Translating Public Policy into Action Points

Clearing and Defining What's Standard

Addressing a theme that recurs in all the discussions about OTC derivatives regulation, the Treasury framework recommends the amendment of the Commodities Exchange Act (CEA) and the securities laws so that all "standardized" OTC derivatives are required to be cleared through regulated central counterparties (CCPs). Furthermore, the CCPs should be required to impose "robust margin requirements as well as other necessary risk controls."

Treasury has reiterated that "customized" OTC derivatives should not be used to avoid using a CCP, with the creation of a presumption that a contract is standardized if an OTC derivative is accepted for clearing by a CCP. In addition, Treasury recommends moving "the standardized part of these markets" onto regulated exchanges and regulated transparent electronic trade execution systems for OTC derivatives and requiring a system for the reporting of trade details. Further, Treasury continues to suggest that regulated financial institutions be encouraged to make greater use of regulated exchange-traded derivatives. These recommendations are presented as a means to contain systemic risk and to improve market efficiency and price transparency.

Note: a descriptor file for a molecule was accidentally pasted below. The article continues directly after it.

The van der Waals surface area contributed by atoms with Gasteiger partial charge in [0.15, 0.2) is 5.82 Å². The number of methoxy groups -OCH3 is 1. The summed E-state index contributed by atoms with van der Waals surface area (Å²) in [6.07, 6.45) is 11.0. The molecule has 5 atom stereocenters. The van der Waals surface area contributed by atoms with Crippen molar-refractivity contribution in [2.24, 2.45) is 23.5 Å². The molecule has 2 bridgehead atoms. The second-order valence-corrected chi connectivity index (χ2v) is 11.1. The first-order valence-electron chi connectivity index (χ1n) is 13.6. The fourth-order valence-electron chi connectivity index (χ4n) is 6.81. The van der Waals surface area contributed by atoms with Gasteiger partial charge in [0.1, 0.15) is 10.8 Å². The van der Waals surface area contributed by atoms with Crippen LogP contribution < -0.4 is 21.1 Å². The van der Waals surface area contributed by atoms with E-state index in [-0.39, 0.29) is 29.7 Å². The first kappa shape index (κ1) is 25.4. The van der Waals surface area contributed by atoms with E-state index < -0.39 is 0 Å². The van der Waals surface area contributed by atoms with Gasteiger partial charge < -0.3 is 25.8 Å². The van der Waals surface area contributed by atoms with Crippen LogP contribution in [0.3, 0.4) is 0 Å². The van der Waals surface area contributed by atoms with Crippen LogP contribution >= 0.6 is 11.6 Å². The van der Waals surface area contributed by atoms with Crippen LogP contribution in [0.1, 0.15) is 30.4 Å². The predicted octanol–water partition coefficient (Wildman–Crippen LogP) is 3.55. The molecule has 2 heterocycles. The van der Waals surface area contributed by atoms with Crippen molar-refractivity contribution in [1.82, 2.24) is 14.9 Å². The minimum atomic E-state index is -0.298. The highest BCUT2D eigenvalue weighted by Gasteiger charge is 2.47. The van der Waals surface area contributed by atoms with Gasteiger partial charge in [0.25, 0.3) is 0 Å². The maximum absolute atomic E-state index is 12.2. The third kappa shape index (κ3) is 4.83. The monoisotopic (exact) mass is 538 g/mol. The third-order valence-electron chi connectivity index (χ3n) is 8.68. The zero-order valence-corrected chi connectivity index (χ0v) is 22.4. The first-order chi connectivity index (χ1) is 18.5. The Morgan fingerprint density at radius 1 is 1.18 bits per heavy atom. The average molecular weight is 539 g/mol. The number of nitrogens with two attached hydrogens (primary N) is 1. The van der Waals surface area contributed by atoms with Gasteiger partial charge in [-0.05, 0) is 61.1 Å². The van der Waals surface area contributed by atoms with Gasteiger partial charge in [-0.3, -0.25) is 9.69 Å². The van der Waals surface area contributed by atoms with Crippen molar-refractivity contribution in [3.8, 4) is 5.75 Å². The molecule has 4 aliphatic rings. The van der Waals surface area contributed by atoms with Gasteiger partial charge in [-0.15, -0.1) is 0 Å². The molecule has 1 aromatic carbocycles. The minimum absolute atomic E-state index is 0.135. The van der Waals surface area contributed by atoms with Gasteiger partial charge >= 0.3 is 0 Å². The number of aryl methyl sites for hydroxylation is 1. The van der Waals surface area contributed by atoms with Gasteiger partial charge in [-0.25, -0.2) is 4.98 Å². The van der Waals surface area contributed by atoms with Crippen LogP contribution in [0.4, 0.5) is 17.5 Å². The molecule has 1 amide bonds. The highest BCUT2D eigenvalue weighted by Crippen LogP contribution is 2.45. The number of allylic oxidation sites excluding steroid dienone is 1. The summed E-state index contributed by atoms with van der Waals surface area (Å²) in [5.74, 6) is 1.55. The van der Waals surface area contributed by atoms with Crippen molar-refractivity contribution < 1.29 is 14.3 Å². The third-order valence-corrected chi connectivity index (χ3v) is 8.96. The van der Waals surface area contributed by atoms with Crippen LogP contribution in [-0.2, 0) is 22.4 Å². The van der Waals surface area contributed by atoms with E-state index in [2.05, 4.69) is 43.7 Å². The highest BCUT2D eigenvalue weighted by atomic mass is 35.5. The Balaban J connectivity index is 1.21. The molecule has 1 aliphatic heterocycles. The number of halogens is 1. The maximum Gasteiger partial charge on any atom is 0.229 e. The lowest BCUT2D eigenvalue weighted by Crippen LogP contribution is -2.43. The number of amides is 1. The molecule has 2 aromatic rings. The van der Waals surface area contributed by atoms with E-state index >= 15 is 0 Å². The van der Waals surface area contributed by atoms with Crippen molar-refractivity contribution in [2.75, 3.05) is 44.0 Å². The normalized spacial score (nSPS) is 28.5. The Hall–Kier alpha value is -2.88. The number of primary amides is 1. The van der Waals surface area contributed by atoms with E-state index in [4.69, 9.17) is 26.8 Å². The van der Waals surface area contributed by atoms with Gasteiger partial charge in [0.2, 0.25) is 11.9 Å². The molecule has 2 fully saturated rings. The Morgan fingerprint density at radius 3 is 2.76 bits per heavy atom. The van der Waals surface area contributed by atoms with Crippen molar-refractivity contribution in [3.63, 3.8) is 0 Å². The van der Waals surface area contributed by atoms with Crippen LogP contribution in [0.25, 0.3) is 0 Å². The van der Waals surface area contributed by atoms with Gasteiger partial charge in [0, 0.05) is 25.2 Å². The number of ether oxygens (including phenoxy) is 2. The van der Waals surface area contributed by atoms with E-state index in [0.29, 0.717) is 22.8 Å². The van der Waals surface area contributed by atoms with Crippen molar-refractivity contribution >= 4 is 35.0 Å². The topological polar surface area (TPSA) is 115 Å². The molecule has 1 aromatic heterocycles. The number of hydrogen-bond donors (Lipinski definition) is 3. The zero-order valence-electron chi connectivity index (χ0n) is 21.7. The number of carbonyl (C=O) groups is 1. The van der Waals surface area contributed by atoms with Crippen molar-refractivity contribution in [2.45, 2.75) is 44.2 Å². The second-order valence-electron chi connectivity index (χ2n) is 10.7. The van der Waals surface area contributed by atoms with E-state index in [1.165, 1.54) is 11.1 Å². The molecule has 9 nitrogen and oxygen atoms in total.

It is still unclear what parameters would establish whether a product is standardized and, once that is determined, which contracts are to be cleared via CCPs, traded on an electronic trading platform or quoted on a regulated exchange. Who will determine whether and how to classify a derivative as standardized has not been identified. As we have noted before, since some contracts would be presumed to be standardized because of their acceptance by a CCP, it would appear that there is a voluntary component in the initial decision to submit a trade to a CCP. Which derivatives will be required (versus elected) to be traded in a certain manner is still an open question and no distinctions are being made among various OTC derivatives, some of which may be ill-suited to any of these trading options.

Robust Regulatory Regime

The next theme that the proposal addresses concerns the supervision of all OTC derivatives dealers and others whose activities in those markets create large exposures to counterparties. It is recommended that these entities be subject to "a robust regime of prudential supervision and regulation." Specifically, Treasury recommended more conservative regulatory capital requirements on OTC derivatives (which would be more stringent than existing bank regulatory capital requirements for OTC derivatives), business conduct standards, reporting requirements, and conservative rules for initial margin against counterparty credit exposure. As we noted in our prior update on this topic, it does not appear that parties will need to be regulated financial institutions to trade in derivatives as long as they are subject to the reporting, margin and business conduct standards to be put in place.